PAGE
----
by Simon Housner with photos from the VIREO Collection
Now that spring migration is in full swing, there is a family of birds particularly popular among avid birders to look for… wood-warblers! These minuscule birds fascinate us with their unwavering energy, mesmerizing colors, and wondrous warbling. There are 54 species of wood-warblers that regularly visit North America, and over 30 of them can be found in the greater Philadelphia area during peak migration this May. Passionate bird watchers gladly endure considerable neck-aches to peer into the treetops for just a glimpse, for the most colorful species are found in the canopy, while some more subtle beauties can be seen nearer to the ground. Here’s five eye-catching warblers you are likely to see if you look up and focus your binoculars on the smallest and fastest moving birds that you can find:
One of the most commonly observed species, Yellow-rumped Warblers are usually found foraging in sizable numbers and can be recognized by their namesake yellow rump patch, which has earned them the nickname of “butter butt.” Geographically split into two subspecies, the “Myrtle” subspecies inhabits eastern North America while the “Audubon’s” variety is found in the West. Yellow-rumped Warblers consume a wide variety of insects during breeding season and berries in the wintertime. Due to their unique ability to digest inedible berries from wax myrtle, bayberry, and poison ivy, they are able to winter much farther north than other wood-warbler species.
Black-throated Blue Warbler
Black-throated Blue Warblers regularly spend winter vacation in Florida and the Caribbean. When spring migration begins, they fly by night for eastern North America- a journey of roughly 1,300 miles – and drop in to rest and forage for the day at first light. Since male and female Black-throated Blue Warblers are dramatically different in appearance, or sexually dimorphic, they were originally believed to be two separate species. Early American ornithologists first dubbed the females “Pine Swamp Warblers.” Eventually the error was discovered and Black-throated Blue female warblers became known as “Audubon’s Extra Warbler” since John James Audubon had depicted them as their own species in his monumental work Birds of America.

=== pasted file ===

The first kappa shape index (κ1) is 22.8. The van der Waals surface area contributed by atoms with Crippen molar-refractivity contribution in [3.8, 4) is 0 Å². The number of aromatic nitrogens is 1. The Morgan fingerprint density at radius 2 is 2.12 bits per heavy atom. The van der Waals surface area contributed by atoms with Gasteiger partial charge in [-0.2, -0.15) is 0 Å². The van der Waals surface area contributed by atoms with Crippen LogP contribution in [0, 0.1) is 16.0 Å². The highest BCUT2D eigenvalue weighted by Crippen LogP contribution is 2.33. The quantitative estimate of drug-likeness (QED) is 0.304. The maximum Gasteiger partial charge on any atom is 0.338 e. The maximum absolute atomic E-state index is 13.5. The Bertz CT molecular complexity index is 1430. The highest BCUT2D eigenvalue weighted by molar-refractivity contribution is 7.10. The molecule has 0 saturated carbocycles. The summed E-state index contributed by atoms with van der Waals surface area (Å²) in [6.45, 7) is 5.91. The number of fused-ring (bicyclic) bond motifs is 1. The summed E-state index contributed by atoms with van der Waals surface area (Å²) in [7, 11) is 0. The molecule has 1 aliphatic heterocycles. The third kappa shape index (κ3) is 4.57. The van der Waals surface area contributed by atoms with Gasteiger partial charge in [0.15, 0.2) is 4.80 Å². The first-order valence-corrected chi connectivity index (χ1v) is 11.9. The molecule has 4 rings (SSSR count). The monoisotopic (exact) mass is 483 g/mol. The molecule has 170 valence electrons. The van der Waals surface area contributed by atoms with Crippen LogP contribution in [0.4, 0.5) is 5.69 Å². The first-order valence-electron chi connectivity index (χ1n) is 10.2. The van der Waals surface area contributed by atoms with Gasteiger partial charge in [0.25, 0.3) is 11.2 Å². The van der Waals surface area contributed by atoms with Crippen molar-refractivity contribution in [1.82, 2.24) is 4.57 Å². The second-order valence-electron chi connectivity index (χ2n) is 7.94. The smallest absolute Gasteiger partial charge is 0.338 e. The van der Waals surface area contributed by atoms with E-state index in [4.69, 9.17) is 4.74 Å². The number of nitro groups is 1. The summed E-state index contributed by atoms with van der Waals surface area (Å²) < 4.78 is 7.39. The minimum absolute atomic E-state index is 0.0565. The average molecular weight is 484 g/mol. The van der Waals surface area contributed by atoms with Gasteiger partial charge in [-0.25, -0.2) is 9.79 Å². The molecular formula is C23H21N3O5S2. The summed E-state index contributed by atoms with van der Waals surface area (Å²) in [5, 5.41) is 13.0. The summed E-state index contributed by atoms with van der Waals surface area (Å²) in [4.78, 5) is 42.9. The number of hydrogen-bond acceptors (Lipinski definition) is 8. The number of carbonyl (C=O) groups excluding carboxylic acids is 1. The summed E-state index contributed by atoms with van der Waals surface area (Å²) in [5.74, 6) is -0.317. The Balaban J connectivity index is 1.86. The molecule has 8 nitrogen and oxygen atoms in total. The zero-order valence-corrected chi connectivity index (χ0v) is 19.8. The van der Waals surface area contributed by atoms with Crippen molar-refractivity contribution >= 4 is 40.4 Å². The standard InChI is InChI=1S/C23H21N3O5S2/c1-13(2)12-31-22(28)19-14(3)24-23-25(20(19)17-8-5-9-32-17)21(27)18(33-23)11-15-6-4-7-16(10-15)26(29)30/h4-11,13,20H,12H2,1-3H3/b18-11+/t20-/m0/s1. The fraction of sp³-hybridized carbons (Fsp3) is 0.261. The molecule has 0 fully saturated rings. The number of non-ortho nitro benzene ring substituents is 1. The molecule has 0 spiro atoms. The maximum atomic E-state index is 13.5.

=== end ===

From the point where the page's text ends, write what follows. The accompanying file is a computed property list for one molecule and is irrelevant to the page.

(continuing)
To the casual observer, the Yellow Warbler may resemble a tiny golden orb floating among the treetops. Readily distinguished with their signature song, males have rich reddish chestnut streaks on their chest, which the duller females lack. Yellow Warblers are another long distance migrant that navigate over the featureless Gulf of Mexico by starlight on their way to their breeding grounds throughout North America. Brown-headed Cowbirds, a brood parasite that lays its eggs in the nest of another species in order to trick them into raising their young, often choose Yellow Warbler nests as a host. If the nesting warblers recognize the intruder, they may construct a new nest right above the entire infected clutch of eggs. Nests like this have been discovered with 5 or more layers!
Black and White Warbler
Black-and-white Warblers are early migrant warblers that have been arriving in the Philadelphia area for the past several weeks and continue to throughout May. With exceptionally long claws on the rear of their feet, they possess a remarkable ability to cling to trees with the agility of a woodpecker or nuthatch. Black-and-white Warblers favor deciduous and mixed forests, so be sure to look for these strikingly patterned warblers creeping along tree trunks and limbs in search of an insect meal.
Chestnut-sided Warblers winter from southern Mexico to the West Indies and the month of May finds them arriving in the Philadelphia area. Another insectivorous bird, this warbler species has two distinctly different songs, only one of which is accented near the end and used by males to attract the mates. The song lacking the accent is mainly used to establish and defend territories and it gradually replaces the accented version once nesting and raising young begins. Some DNA studies suggest Chestnut-sided Warblers are closely related to Yellow Warblers and both species also exhibit similar vocalizations.
Wood-warblers can be a bit of a challenge to see – most are just about 5 inches from the tip of their beak to the tip of their tail – and they rarely stay still for more than a few seconds. Listen for their short, sweet songs and trills while watching for quick flittering movements and get your binoculars on them fast.
Are you up to the challenge and wondering where you might get a chance to these five species this May? All five have been found at John Heinz National Wildlife Refuge just this past week.